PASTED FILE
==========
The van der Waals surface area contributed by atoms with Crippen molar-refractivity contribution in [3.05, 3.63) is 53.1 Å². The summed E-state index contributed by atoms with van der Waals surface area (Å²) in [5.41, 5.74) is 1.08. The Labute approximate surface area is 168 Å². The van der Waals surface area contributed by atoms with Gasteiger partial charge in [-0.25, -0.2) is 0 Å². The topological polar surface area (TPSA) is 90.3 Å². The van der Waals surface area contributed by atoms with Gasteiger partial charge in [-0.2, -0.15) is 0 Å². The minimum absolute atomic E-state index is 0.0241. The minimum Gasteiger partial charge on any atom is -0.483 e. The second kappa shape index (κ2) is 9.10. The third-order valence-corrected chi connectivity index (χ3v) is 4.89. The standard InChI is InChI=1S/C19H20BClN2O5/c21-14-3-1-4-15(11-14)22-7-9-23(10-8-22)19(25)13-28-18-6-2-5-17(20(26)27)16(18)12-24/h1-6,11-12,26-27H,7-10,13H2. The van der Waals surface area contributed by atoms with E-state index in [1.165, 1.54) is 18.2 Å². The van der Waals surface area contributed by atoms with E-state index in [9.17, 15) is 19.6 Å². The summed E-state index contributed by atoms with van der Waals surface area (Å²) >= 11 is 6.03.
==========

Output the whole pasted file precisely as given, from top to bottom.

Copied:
The van der Waals surface area contributed by atoms with Crippen molar-refractivity contribution in [3.05, 3.63) is 53.1 Å². The summed E-state index contributed by atoms with van der Waals surface area (Å²) in [5.41, 5.74) is 1.08. The Labute approximate surface area is 168 Å². The van der Waals surface area contributed by atoms with Gasteiger partial charge in [-0.25, -0.2) is 0 Å². The topological polar surface area (TPSA) is 90.3 Å². The van der Waals surface area contributed by atoms with Gasteiger partial charge in [-0.2, -0.15) is 0 Å². The minimum absolute atomic E-state index is 0.0241. The minimum Gasteiger partial charge on any atom is -0.483 e. The second kappa shape index (κ2) is 9.10. The third-order valence-corrected chi connectivity index (χ3v) is 4.89. The standard InChI is InChI=1S/C19H20BClN2O5/c21-14-3-1-4-15(11-14)22-7-9-23(10-8-22)19(25)13-28-18-6-2-5-17(20(26)27)16(18)12-24/h1-6,11-12,26-27H,7-10,13H2. The van der Waals surface area contributed by atoms with E-state index in [1.165, 1.54) is 18.2 Å². The van der Waals surface area contributed by atoms with E-state index in [9.17, 15) is 19.6 Å². The summed E-state index contributed by atoms with van der Waals surface area (Å²) >= 11 is 6.03.